Organize Email-InboxFull

Quick Trick To Organize Email

Is your inbox flooded with promotions, discounts, and various spam? If so, there is a little-known trick that can help you organize email and use it in a completely new way.

The internet has a lot of tricks that are helpful for everyday living and that can even increase your productivity at work. One of my favorites is creating multiple email addresses that feed into to the same account. This trick lets you sign up for ‘birthday club’ at restaurants to get all those treats without paying the hefty price of an inundated inbox.

Organize Email at Home

In my personal email, I use this trick to redirect blogs, newsletters, birthday coupons, black Friday ads, and other unwanted email to separate folders. I also use this method to ensure that important notifications from school, banks, and insurance companies do not get lost. It is a personal filtering system that helps me manage an inbox of over 8,000 unread messages.

Organize Email at Work

At work, I do a lot of software testing. I frequently need to create unique user accounts (based off my email address and user ID) with different levels of user permissions. I do not want to manage hundreds of email addresses, or even tens of them! This trick allows me to manage it all from one email account. Our customers also use this technique to test their own employment applications. This trick is practically a life-saver!

How Does It Work?

Here is the tricky part…it might not work for you. But it can! Gmail seems to have the least system restrictions for creating email aliases, and it is still free to get an account. Gmail provides two ways to manipulate your email address and still receive the email. Both options allow you to search and filter your inbox, grouping like emails together. And the options can be used in conjunction with one another.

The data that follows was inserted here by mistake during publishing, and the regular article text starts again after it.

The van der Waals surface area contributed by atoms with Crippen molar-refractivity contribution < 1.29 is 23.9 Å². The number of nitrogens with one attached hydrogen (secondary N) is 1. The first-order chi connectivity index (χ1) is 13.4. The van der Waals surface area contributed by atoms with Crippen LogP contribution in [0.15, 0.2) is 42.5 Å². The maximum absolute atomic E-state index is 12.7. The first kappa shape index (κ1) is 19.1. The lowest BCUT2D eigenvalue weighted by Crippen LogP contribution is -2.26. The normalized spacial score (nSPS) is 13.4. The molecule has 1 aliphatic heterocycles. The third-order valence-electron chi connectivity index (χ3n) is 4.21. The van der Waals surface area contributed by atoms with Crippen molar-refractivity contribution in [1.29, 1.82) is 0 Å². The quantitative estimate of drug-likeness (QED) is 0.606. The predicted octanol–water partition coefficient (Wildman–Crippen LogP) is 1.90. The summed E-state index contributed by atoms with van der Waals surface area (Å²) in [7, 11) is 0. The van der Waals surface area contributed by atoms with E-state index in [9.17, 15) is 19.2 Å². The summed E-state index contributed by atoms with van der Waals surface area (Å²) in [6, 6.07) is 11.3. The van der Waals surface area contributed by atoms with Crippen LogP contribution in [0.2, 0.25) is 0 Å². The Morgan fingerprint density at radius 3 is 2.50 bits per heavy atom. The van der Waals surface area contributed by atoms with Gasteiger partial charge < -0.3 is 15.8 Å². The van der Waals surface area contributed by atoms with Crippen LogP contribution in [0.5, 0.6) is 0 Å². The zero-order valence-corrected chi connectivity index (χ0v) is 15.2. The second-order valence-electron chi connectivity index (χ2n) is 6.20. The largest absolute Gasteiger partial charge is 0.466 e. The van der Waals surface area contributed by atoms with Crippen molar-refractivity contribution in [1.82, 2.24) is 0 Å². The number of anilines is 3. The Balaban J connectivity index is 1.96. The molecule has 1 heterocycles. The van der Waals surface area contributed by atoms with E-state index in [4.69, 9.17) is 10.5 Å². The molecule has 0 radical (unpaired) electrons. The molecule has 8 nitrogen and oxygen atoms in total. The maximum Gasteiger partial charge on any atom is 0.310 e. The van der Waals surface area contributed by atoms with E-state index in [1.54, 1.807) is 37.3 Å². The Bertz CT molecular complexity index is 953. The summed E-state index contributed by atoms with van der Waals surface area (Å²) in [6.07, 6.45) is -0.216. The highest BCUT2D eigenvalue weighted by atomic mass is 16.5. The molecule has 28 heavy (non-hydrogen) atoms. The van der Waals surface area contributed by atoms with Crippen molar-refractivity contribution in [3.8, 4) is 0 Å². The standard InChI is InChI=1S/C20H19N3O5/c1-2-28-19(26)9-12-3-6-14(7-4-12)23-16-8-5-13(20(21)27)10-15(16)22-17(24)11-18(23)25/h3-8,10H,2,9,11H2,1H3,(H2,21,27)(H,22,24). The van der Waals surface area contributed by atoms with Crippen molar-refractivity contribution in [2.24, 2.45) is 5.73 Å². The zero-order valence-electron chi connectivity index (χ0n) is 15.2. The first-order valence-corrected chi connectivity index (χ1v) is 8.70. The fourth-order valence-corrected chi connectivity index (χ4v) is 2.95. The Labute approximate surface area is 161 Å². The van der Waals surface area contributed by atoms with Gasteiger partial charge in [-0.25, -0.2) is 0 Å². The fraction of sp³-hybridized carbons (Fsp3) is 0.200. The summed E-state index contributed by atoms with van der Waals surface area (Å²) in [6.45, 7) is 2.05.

Option 1

Add a plus sign (+) and any other text before the @gmail.com.

    1. ExactHireTesting+CarContestAtMall@Gmail.com
    2. ExactHireTesting+AdminUserTest@Gmail.com
    3. ExactHireTesting+school@Gmail.com
    4. ExactHireTesting+newsletter@Gmail.com
    5. ExactHireTesting+blog@Gmail.com

This allows you to use specific keywords that can describe the email category you are expecting to receive, the site/ store/ event where you registered your email (or in the case of testing software, the type of account you created). The downside is that some unsubscribe websites will not allow you enter the email address with a symbol and therefore you cannot unsubscribe  However, Gmail also offers a nifty feature where you can have the email from a specific sender go directly into the trash–skipping the inbox and everything–so a simple problem to solve.

Option 2

Use a dot/ period (.) anywhere in your email address before the @gmail.com.

    1. Exact.Hire.Testing@gmail.com
    2. E.x.a.c.t.Hire.Testing@gmail.com
    3. Exact.H.i.r.e.Testing@gmail.com
    4. E.x.a.c.t.H.i.r.e.T.e.s.t.i.n.g@gmail.com
    5. Ex.act.Hi.re.Test.ing@gmail.com

This option doesn’t allow keywords, but it allows you to use periods in the email address. It is a little known fact that Gmail does not recognize them at all. Therefore, if you created your email address as Exact.Hire.Testing@Gmail.com, it is really only ExactHireTesting@Gmail.com, adding or removing periods makes no difference.

What If I Use a Different Email Platform?

Outlook, Live, Hotmail, MSN are all email providers that allow you to use aliases. You can find more information about these platforms here.

Yahoo coined a term of ‘disposable addresses’ that works very much like Gmail. The exception is that Yahoo uses a dash (-) between your normal email address and the @ symbol. You can read more details here.

 

Testing Applications With Alias Emails

Applicant Tracking Systems are essential for today’s HR environments. At ExactHire, we strive to help our clients get the most out of their HireCentric system. If your company is interested in developing an electronic applications and using this trick to test your applications, contact us today.

 

Image credit: Mr. Popular by Jason Rogers (contact)

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